How does rising atmospheric CO2 affect marine organisms?

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Volume 4 Number 5:  31 January 2001

Temperature Record of the Week
This issue's Temperature Record of the Week is from Norfolk, Virginia. Visit our U.S. Climate Data section to plot and view these data for yourself.

Current Editorial
Sound the Alarm Bells!: No, it's not climate change we're worried about; it's climate chicanery, which is truly unprecedented in terms of its current magnitude and the rate at which it appears to be intensifying.

Subject Index Summaries
Desertification: A review of the recent literature shows no widespread desertification has occurred in the African Sahel for the past several decades, due in large part to the beneficial effects of the ongoing rise in the air's CO2 content.

Solar Radiation As a Cause of Coral Bleaching: Numerous laboratory and field studies implicate intense solar radiation as a causative factor in coral bleaching.

Current Journal Reviews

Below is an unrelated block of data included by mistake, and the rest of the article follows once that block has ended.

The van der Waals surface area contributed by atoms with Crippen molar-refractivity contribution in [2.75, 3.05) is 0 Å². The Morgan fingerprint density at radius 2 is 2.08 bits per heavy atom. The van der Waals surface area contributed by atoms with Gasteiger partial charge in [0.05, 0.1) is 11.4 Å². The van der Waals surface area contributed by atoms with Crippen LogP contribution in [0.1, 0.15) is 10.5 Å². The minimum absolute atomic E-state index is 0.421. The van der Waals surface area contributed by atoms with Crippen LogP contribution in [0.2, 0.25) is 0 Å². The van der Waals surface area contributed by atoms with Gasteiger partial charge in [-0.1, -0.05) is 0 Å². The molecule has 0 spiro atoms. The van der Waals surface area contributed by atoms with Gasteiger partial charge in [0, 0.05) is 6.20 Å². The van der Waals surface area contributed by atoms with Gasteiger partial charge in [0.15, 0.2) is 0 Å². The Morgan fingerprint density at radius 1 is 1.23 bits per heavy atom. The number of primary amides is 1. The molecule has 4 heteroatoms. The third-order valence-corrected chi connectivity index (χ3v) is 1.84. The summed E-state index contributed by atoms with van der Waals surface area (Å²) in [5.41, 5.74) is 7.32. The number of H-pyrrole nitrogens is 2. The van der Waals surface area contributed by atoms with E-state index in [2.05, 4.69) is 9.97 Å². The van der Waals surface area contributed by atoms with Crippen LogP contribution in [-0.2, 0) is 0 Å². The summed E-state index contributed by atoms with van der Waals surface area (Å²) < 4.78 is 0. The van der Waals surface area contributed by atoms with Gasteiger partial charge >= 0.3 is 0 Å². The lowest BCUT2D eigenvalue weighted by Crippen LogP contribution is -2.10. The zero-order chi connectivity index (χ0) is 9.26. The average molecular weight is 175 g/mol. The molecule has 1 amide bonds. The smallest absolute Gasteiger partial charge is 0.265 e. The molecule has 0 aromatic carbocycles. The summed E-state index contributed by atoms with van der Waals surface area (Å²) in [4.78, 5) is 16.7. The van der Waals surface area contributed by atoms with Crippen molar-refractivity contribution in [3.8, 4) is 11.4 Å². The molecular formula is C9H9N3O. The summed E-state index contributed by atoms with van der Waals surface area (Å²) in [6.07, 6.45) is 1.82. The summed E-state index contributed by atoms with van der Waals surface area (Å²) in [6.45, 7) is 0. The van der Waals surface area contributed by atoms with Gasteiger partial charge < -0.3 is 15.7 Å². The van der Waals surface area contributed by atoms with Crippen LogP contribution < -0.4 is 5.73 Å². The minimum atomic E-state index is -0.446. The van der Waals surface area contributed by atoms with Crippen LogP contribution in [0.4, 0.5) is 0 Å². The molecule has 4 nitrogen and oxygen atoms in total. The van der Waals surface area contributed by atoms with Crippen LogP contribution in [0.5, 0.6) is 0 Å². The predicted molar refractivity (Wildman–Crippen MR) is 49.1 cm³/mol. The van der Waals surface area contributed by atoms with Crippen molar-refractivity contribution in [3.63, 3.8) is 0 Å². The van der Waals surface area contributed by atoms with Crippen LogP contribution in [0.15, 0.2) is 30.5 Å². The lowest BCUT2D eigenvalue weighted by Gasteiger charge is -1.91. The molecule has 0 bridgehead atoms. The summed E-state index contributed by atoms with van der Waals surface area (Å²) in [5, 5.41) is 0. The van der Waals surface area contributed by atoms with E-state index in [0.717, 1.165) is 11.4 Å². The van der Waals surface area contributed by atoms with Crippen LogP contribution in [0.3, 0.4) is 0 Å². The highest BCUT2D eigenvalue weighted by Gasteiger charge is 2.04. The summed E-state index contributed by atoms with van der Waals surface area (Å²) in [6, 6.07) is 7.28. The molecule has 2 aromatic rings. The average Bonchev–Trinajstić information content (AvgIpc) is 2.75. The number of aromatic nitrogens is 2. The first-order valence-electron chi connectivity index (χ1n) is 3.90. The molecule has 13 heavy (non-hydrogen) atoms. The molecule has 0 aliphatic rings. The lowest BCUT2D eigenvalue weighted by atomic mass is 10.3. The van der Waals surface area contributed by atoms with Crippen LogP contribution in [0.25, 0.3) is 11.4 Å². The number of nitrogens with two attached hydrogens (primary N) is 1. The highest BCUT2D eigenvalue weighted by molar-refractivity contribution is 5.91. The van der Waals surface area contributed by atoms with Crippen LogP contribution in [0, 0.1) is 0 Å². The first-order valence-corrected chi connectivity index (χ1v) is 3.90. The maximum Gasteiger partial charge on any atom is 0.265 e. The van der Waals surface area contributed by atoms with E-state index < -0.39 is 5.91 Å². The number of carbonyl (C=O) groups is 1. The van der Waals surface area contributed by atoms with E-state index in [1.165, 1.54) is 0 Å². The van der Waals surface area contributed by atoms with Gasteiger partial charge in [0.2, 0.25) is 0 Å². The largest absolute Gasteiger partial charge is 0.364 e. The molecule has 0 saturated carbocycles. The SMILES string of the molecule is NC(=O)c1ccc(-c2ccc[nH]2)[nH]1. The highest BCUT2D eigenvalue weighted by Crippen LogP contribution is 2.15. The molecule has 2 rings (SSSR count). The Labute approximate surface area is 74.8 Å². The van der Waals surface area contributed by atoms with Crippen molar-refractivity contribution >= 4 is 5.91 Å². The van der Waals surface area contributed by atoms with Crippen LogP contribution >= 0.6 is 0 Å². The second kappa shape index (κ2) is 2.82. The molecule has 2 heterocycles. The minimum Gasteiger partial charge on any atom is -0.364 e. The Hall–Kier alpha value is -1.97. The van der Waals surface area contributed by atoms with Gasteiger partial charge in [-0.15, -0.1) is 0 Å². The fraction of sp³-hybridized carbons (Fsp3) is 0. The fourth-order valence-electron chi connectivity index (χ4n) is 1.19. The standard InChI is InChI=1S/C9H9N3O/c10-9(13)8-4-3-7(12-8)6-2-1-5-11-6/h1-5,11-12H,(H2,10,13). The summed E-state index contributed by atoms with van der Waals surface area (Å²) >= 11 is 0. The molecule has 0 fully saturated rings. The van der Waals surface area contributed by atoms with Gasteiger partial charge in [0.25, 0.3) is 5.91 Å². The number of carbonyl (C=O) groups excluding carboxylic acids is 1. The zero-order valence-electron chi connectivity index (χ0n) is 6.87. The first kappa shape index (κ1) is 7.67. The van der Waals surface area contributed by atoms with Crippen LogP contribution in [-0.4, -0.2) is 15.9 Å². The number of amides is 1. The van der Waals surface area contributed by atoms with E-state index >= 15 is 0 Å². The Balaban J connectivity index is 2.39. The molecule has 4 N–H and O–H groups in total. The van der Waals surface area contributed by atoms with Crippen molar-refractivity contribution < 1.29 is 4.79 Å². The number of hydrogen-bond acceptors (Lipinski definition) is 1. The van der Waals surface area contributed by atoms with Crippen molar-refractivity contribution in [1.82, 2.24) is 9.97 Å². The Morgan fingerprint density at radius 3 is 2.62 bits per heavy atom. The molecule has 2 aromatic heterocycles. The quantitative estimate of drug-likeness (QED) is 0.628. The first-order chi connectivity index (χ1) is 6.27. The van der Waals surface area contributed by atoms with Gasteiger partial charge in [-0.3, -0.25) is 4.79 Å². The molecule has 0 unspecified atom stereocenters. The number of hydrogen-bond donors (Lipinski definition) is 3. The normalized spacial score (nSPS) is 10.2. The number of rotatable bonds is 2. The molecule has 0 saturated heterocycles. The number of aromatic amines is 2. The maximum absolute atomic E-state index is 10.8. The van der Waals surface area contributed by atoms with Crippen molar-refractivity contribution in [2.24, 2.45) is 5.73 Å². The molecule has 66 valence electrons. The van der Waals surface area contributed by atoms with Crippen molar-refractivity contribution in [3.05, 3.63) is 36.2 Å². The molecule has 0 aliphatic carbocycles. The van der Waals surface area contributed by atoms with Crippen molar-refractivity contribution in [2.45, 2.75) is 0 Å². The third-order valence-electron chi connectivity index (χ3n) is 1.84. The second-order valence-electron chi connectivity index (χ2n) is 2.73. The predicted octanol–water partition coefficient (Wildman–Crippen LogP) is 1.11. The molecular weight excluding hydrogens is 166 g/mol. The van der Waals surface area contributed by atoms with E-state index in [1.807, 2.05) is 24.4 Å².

Storm Surges Decline Along New Zealand Coast: Contrary to climate alarmist predictions of increased storminess and coastal erosion as the globe's air temperature rises, real-world data from New Zealand suggest that just the opposite appears to occur "down under."

Our Oscillating Climate: A Natural Phenomenon: Abundant evidence demonstrates that earth's climate oscillates naturally between Little Ice Age and Medieval Warm Period conditions on a time scale that suggests the planet should currently be warming.  For climate alarmists to thus attribute, as they do, the modest temperature increase of the past century or so to anthropogenic CO2 emissions is truly disingenuous.

The Fluctuating Water Supply of the Colorado River Basin: A new approach to streamflow and regional water supply reconstruction based on tree-ring data reveals the existence of a near-centennial return period of extreme drought in the Upper Colorado River Basin, demonstrating how dramatic climate changes of the type predicted by climate alarmists can readily occur without any help from global warming.

Long-Term Effects of Elevated CO2 on Woody Shrubs: Lifelong exposure of three Mediterranean shrubs to elevated CO2 resulted in significant enhancements of leaf turgor pressure, thereby allowing them to better deal with periods of drought stress.

Global Warming Non-Effects on a Subalpine Ecosystem: Even without the many biological benefits of atmospheric CO2 enrichment, artificially heated sections of a subalpine meadow ecosystem suffered absolutely no adverse consequences of the type predicted by climate alarmists to accompany global warming.